Figure 14 shall serve as a brief reference to the mentioned V-Model. The latter presents special characteristics like the separation between the development-branch and the test-branch, horizontal interactions between these branches, a system-development divided into different technical fields, especially with the ECU-software, and finally the implementation in the base of the V-Model.

The thesis in particular introduces the term system with this figure, which has a high relevance for the progress of the work. A clear introduction of the notion is thus helpful. Therefore the work refers to the definition of Automotive SPICE, (37), where the system can be understood as the union of mechanics, software and hardware (cf. (38)). It specially has to be contrasted from the pure software-part, which is in the focus of this thesis.

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Figure 14: Presentation of the V-Model, (Cf. (27))

As already indicated in the previous subchapter, the aim again is to clarify, how the development process can evolve from a function-idea in terms of requirements to a corresponding software-representation. Therefore, it is helpful in a first time to follow the deepening of the left V-branch through main steps (Cf. (36)), without omitting the importance of corresponding test-steps in the right branch:

- The specification of the logical system-architecture:

At this level, the aim is to model in a technically-independent manner the function according to primary requirements. The latter shall be grouped into non-redundant sets and emergent features have to be identified. This is the base for modelling functionality with tools like MATLAB/Simulink.

Therefore, a meaningful structure of corresponding models, e.g. of a block-diagram in Simulink is required: Usually the models are divided into a behavioral model for the main logic on an ECU and an environment model, containing models of actuators, sensors, the controlled system, the environment and the driver. The behavioral model targets the identification of logical units and important signals.

A key-technology of Model-based Engineering to be mentioned at this level is the MIL. The latter allows verifying and validating requirements and corresponding models in an early stage of development.

- The specification of the technical system-architecture:

This specification takes into account low-level requirements with detailed aspects of the system, on which the function has to be realized. It implies the underlying ECUs, the associated networks, the mapping of functions to ECUs and the mapping of signals between ECUs to network-messages.

- The specification of the software-architecture:

In classical development processes, this work is usually done in technical languages like UML (Unified Modeling Language) or SysML (Systems Modeling Language) and aims to establish a structuration into software components, to describe their connections and to model states of operation for the software.

- The specification of software components:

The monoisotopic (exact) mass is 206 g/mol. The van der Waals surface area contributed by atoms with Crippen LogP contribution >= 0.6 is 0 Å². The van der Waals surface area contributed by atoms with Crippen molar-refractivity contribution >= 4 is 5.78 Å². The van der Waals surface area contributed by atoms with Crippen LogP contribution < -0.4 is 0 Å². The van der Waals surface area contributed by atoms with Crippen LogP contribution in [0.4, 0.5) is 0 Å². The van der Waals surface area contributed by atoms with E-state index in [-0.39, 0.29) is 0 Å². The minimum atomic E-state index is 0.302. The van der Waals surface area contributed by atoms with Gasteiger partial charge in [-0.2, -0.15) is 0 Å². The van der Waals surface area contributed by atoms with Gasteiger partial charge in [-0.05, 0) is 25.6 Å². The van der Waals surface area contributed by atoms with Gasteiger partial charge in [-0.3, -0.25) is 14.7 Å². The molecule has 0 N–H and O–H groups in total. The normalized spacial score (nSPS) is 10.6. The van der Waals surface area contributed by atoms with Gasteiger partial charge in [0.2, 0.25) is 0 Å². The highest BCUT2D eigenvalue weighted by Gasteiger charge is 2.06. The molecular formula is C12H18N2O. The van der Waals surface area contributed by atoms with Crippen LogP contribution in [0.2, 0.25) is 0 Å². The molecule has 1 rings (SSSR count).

This step comprises the specification of the algorithms in software components, the definition of their real-time behavior and the separation between algorithms and parameters. After this step, the concrete implementation of the software can be completed.

- The implementation:

This allows proceeding with the next important key-technology of Model-based Engineering: The SIL enables the test of core-algorithms as software, previously represented in the behavioral model in MIL.

An important aspect of Model-based Engineering at the transition from a model to the corresponding software is the automatic code-generation. This technology allows a fast and traceable code-implementation for a corresponding model.

5.2 AUTOSAR within Model-based Software Engineering

With these explanations concerning the V-Model in the industrial context, the broadly established procedure for software-development has been elucidated. Subchapter 4.5 in turn has given explanations regarding the function-development with AUTOSAR. Based on this, a first approach can be completed to classify software-development with AUTOSAR within Model-based Software Engineering. Figure 15 allows a first simple mapping of the function-modeling with AUTOSAR, as it has been presented in subchapter 4.5, and Model-based Engineering with the V-Model, as described in subchapter 5.1. Such a classification constitutes a first milestone for this work, so that the research can be deepened. For clarification, it shall already been said at this stage, that this classification will require a more detailed consideration later on.

The steps number 4 and 5 in the V-Model have therefore been depicted with AUTOSAR artifacts. Number “4” shows a structuration like defined at the VFB-level with SWCs and Interfaces, while number “5” gives a further description of the Internal Behavior of a SWC at the RTE-level with artifacts like Runnables and Events. A first consideration could thus give the impression that the realization of software with AUTOSAR could occur in different detailing-degrees, like indicated within Figure 13, from the VFB-level, over the Internal Behavior, to the implementation in number “5”.

Figure 15 does not claim neither completeness nor detailed illustration. It aims much more to depict a typical classification of an automotive software-development, where the standard AUTOSAR is being applied within an established Model-based Engineering procedure.

As two major different technological trends have been presented until here:

- AUTOSAR, as a standardization for automotive software launched in 2003, in chapter 4